A proposal to build a replacement Whittier Regional Vocational Technical High School is on track to seek voters’ approval next month as the school overcame two efforts Wednesday to block it.
Whittier Regional Vocational Technical High School Committee voted Wednesday night to formally ask voters across its 11-member cities and towns to approve plans Tuesday, Jan. 23. The decision came the same day as the Massachusetts School Building Authority agreed to advance a project scope and budget agreement. Progress toward building the estimated $445 million replacement survived both efforts led by Newburyport Mayor Sean Reardon to scuttle plans and efforts by Senate Minority Leader Bruce E. Tarr to delay the state’s vote.
“I would ask that you consider whether or not that 120 days does provide sufficient time for further communication to occur in light of the fact that you have in writing requests for that additional time from some of these member communities,” he said.
According to the Authority, letters of concern over the project, costs and the voting process came from Amesbury, Rowley, Georgetown, Newburyport, Salisbury and West Newbury.
While Tarr called the existing school inadequate, he said he favored a “suitable” replacement. In an email that afternoon to all Whittier Tech-member communities except Haverhill, Reardon said he is “hoping at the very least they move the vote until late March or April, but I think that is a long shot.”
Whittier Tech Superintendent Maureen Lynch, who has overseen public hearings following state protocols over the last several years, successfully convinced state officials to stay on the current schedule.
“We feel that delaying the project at this time will not be helpful in moving the project forward. We continue to want to collaborate with our mayors, town managers and selectmen and selectboards and we hope that moving forward we’ll have more collaboration.”
Haverhill Mayor-elect Melinda E. Barrett told the board she believes the effort to stall the vote is merely an attempt to change the historical funding formula among the sending communities. Reardon appeared to reinforce her point, emphasizing how few students Newburyport sends to Whittier compared to Haverhill.
“Unfortunately, it’s going to pit a lot of these smaller cities and towns—I mean, Haverhill is four times larger than the next community that feeds into Whittier. So, for all of us smaller guys, that really just means Whittier’s education and what they do and their mission—whether it be a new school or a renovation—we have been left out of the process,” he said.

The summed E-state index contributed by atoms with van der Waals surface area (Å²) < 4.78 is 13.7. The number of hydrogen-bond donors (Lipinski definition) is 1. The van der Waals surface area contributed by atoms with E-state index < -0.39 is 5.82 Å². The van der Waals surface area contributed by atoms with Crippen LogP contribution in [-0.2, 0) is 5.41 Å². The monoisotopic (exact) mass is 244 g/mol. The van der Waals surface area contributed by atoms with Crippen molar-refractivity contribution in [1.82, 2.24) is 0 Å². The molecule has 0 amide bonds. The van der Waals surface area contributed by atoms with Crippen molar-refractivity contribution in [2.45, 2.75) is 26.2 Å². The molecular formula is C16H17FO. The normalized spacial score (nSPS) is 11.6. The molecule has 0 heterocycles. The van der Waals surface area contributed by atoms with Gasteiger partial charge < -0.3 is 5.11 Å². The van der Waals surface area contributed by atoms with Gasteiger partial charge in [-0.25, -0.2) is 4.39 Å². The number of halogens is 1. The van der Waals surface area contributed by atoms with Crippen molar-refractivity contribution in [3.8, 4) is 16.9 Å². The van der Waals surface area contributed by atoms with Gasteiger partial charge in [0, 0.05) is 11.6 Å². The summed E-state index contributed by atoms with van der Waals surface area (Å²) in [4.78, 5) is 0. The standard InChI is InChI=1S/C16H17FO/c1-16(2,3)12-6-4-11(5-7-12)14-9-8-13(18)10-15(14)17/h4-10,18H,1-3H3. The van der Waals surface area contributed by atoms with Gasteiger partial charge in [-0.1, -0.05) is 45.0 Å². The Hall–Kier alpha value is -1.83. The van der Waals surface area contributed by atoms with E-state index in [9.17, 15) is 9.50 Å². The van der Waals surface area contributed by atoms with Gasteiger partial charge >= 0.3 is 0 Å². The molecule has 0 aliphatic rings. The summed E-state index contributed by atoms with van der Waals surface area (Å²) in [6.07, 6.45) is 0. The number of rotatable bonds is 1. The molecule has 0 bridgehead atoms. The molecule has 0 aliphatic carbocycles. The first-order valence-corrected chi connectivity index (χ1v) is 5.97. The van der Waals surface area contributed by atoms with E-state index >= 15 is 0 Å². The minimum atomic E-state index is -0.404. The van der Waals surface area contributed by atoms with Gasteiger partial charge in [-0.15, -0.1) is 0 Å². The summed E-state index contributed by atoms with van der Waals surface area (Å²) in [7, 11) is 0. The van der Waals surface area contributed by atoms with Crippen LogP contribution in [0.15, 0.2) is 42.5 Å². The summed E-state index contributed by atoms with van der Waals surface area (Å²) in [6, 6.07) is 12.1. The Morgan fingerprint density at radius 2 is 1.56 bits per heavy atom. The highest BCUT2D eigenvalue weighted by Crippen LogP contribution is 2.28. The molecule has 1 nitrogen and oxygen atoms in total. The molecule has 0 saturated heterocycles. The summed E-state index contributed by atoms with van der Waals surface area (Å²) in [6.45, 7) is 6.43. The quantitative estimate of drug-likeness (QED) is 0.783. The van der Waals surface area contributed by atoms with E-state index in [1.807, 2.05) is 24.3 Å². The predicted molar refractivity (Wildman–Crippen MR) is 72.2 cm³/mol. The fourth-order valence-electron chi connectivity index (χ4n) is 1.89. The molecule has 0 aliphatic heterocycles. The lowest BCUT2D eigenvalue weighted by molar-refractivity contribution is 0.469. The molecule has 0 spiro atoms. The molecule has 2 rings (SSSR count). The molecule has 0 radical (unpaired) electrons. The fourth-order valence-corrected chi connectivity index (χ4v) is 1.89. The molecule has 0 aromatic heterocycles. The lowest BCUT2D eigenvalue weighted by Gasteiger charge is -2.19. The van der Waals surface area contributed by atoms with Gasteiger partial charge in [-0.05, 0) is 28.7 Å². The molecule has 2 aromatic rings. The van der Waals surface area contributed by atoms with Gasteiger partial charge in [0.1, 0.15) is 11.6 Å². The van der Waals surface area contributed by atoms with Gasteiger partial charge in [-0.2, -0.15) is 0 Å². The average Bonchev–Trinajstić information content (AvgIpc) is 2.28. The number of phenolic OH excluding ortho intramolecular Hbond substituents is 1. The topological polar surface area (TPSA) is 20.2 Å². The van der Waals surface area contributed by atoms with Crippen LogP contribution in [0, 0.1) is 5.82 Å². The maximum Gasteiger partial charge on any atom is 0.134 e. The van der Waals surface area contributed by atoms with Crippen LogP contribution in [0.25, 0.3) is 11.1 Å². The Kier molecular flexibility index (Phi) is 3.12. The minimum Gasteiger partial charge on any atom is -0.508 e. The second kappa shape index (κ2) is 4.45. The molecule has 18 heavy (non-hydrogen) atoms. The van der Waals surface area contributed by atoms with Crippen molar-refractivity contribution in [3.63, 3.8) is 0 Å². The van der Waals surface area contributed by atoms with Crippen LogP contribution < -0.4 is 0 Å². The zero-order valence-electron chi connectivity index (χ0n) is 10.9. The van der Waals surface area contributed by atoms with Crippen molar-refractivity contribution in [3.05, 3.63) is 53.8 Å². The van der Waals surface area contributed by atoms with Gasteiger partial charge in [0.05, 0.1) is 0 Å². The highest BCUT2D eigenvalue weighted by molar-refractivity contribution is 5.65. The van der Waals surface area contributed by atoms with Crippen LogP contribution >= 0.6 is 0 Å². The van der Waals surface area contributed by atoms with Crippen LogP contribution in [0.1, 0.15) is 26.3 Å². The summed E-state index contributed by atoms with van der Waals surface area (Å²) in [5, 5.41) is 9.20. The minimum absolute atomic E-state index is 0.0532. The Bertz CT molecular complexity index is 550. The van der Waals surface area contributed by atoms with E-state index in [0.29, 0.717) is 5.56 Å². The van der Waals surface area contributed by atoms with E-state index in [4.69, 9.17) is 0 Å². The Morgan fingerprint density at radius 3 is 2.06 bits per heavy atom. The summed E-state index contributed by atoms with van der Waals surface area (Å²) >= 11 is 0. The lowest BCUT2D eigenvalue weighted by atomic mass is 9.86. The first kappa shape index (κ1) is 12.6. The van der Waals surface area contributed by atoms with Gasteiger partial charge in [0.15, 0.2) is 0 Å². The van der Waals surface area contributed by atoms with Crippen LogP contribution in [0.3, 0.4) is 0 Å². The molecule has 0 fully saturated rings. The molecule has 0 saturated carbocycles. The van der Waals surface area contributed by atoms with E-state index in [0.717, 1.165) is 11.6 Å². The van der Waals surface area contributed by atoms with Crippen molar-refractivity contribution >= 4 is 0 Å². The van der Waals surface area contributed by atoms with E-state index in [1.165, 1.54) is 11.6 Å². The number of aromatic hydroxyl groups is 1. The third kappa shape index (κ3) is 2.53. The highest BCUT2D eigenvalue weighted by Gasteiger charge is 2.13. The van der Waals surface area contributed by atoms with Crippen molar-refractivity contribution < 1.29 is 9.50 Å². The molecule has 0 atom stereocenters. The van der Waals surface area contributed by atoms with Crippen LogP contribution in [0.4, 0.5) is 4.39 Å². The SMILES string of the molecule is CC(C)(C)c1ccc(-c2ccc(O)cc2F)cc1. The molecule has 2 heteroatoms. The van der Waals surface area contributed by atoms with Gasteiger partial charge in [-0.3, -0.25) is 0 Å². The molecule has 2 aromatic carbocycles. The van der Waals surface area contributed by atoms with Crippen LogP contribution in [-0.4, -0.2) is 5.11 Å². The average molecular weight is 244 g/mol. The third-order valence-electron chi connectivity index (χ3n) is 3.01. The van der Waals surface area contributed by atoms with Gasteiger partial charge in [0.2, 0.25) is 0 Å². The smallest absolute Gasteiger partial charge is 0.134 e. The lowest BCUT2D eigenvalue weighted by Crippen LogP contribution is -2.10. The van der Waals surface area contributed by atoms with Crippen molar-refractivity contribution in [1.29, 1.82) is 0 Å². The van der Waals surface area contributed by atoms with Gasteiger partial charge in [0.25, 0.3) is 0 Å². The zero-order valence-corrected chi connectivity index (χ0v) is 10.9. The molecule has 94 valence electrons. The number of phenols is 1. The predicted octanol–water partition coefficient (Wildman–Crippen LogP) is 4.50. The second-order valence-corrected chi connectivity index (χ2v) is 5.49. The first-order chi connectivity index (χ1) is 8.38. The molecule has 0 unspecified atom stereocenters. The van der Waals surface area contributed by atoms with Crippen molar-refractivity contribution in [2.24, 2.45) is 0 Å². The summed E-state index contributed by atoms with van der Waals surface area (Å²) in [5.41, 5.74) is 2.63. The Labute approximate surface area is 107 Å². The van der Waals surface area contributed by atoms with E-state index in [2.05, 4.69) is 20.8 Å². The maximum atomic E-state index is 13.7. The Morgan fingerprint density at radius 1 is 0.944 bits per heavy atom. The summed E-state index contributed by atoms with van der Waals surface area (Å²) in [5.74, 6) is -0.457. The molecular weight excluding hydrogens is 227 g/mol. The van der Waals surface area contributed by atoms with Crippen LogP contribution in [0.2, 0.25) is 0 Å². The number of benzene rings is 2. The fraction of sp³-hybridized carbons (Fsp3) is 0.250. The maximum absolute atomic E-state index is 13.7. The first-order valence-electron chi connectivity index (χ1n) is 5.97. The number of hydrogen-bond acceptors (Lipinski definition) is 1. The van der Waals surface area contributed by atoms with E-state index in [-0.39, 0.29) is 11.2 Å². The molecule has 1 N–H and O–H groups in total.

Reardon’s position represents an irony of sorts. Nearly 40 years ago, Newburyport benefitted from a court ruling denying Haverhill voting rights on the Whittier Tech board proportional to its then-50% of the school population. Then, as now, Haverhill and Newburyport each have an equal two votes on the School Committee, while all other towns have one vote each. Then-Haverhill City Councilors Arthur J. Bower and George Dekeon argued Haverhill should have 50% of the vote if it must pay for 50% of the students. Now, Reardon argues, Newburyport sends only 29 students and shouldn’t have to foot a larger bill.
Responding to some of the concerns, Authority Executive Director Mary Pichetti said her agency will put in place its policy change last year that allows communities to apply any third-party grants, energy rebates, state and federal money to go towards their share. She warned, however, local opposition could kill the project altogether.
“If approval eventually does not come on the project, then we would likely be working with the superintendent and the district to remove their Statement of Interest, and none of us here want that to happen,” she said.
Expressions of support for the project came from Sens. Barry R. Finegold and Pavel M. Payano and Reps. Andy X. Vargas, Ryan M. Hamilton, Kristin E. Kassner and Adrianne Ramos to authorize building a $445 million replacement building.